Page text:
Planning to promote positive behaviour attitudes is a process in which all teachers, mid-day play leaders and support staff are involved.  To this end we are all committed to working together so that by sharing experiences and strategies we can provide a united response to behaviour issues.  In support of this aim, the deputy head teacher regularly liaises with the mid-day play leaders.  It is the responsibility of all members of the school to uphold the standard practices outlined in the code of conduct.  The head and deputy head teachers regularly monitor behaviour patterns throughout the school.  Serious or persistent cases of inappropriate behaviour are always dealt with in full consultation with the pupil and parents.

7.         Rules for teachers and supervisors

All who are responsible for the oversight of the behaviour of children in the school should:

  • read and follow the procedures outlined in the code of conduct to ensure consistency in managing behaviour issues
  • set a good example by showing interest and respect in both language and actions to all adults and children
  • make instructions clearly understood and be fair and consistent when making judgements
  • promote and support attitudes which show tolerance towards others
  • be alert for any incident which contains language or actions of a racist, sexist or bullying nature and explain clearly why this behaviour is unacceptable
  • report all incidents of racial harassment whether they involve pupils, parents or staff to the equal opportunities co-ordinator who will complete a school form relating to the incident and advise upon further action
  • wherever possible and appropriate, address misbehaviour by using examples of good behaviour to raise the expectations of all pupils to follow the rules.  The use of reward stickers and certificates may be appropriate here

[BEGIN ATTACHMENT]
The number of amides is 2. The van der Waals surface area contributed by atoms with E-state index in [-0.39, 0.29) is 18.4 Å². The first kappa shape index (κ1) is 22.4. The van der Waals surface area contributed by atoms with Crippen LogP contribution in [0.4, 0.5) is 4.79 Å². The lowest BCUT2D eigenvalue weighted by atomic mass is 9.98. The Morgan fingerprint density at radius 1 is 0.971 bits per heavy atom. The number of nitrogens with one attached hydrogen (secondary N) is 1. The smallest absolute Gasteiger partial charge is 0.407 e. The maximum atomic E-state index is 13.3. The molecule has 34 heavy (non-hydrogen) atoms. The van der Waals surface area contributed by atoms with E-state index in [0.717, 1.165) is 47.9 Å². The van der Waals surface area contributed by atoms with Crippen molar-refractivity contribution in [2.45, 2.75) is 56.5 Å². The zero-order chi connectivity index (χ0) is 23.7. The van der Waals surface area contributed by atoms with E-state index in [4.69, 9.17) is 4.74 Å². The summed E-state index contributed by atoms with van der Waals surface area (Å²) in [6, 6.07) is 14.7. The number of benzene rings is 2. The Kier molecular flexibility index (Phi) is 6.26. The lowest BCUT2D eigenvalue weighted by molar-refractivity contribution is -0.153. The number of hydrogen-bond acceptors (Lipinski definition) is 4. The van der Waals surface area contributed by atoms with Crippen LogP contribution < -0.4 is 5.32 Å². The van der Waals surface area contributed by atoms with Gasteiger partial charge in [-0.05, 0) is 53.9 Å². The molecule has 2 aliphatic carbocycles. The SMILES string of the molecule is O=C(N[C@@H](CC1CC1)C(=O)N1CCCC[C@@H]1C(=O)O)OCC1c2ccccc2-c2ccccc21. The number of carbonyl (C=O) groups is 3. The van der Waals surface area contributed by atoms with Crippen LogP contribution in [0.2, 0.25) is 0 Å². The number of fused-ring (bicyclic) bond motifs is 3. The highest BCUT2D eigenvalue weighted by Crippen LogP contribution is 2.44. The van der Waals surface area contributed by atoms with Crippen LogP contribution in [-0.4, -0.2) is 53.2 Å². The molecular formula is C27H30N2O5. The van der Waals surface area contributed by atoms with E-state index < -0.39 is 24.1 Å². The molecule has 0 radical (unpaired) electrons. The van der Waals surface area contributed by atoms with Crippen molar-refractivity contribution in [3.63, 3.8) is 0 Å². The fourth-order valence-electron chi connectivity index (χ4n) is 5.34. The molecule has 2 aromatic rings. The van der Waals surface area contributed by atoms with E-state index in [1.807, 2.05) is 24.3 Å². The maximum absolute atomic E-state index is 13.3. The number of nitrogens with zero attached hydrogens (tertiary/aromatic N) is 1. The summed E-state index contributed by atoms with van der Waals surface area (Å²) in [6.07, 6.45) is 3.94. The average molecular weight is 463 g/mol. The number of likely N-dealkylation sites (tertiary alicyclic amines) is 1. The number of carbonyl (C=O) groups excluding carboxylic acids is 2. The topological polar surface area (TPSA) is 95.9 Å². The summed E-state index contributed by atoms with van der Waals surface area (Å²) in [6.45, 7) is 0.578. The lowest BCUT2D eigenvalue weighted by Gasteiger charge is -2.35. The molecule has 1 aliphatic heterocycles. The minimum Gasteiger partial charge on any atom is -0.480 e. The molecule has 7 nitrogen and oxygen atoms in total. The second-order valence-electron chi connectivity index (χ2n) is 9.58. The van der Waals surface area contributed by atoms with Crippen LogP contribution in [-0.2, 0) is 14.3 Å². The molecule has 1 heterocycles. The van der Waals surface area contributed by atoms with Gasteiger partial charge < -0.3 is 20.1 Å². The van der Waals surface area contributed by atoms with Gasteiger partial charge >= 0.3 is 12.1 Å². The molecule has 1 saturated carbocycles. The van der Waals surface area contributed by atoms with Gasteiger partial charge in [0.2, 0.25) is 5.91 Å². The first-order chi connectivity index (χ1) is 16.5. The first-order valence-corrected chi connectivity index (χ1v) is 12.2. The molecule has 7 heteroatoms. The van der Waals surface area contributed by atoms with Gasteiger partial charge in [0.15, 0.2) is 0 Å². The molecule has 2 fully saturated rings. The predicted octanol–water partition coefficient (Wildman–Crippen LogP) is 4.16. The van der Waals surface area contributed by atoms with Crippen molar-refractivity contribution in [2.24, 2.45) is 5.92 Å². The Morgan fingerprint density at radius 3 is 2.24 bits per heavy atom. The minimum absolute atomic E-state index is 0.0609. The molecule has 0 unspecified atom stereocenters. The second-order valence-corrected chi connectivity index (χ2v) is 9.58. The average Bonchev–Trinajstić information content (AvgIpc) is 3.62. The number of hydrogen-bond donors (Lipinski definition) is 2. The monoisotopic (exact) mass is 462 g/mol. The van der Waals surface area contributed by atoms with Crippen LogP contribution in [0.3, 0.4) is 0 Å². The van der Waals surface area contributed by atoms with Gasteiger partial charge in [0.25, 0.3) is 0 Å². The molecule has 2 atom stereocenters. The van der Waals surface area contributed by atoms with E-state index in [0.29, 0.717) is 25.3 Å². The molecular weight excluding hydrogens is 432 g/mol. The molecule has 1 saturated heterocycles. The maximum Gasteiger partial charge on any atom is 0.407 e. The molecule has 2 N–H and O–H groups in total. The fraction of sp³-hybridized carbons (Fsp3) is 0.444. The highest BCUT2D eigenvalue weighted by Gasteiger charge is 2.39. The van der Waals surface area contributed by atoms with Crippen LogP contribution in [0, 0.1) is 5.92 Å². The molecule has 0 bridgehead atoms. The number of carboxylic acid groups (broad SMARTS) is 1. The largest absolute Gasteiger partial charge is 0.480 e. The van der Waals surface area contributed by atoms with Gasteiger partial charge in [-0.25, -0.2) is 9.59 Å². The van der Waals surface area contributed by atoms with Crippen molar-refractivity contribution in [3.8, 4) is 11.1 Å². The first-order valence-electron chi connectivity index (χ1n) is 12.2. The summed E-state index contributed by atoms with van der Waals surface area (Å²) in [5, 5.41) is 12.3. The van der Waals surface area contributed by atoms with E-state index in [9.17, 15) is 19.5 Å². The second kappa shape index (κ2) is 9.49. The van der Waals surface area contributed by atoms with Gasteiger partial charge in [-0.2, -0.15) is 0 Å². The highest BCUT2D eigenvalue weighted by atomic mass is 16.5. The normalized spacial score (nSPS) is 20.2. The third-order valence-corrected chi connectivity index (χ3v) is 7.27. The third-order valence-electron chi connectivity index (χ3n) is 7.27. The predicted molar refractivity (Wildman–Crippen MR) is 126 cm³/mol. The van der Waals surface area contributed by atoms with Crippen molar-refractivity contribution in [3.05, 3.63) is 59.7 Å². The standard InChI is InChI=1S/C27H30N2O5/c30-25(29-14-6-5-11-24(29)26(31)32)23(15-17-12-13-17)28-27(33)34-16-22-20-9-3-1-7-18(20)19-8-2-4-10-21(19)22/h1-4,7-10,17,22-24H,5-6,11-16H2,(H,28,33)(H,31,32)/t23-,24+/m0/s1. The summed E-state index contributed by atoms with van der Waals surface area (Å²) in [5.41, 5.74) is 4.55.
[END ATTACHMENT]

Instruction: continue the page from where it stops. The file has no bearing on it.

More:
• reinforce the principles of acceptable behaviour by raising behaviour issues during discussions
  • encourage responsibility and understanding of the rights and needs of ourselves and others within areas such as RE, equal opportunities and racial equality in line with the UNICEF Rights Respecting Schools initiative.

 8.    The code of conduct

The standards and practices of behaviour within the school are formulated to promote the safety and well-being of every member of the community.

We expect all children to be polite and show good manners towards any person in school.

We expect all children to listen to and comply with instructions given by a person in authority.

 Rules for pupils

Move around the school and playground safely, taking care to avoid disturbing others at work or play.

Look after your own property and the property we share.

Be courteous and considerate to other people.

Help to keep our school neat and tidy.

Be prepared to listen and follow instructions carefully.

Co-operate with each other when sharing tasks and equipment.

Listen to others and show respect for their point of view even if you don’t agree with it.

Report any incident which you cannot deal with yourself to a member of staff as soon as you can.

9.         Sanctions

Pupils must be made aware of the school rules and why they are necessary and be expected to conform to them.  Everyone should know what action will be taken if and when rules are broken.

In most cases a verbal reprimand is usually sufficient to correct instances of misbehaviour.  More serious offences may result in a loss of privileges, such as free time to pursue a favourite activity.  Persistent offenders will be asked to explain their conduct through a hierarchy of discipline as follows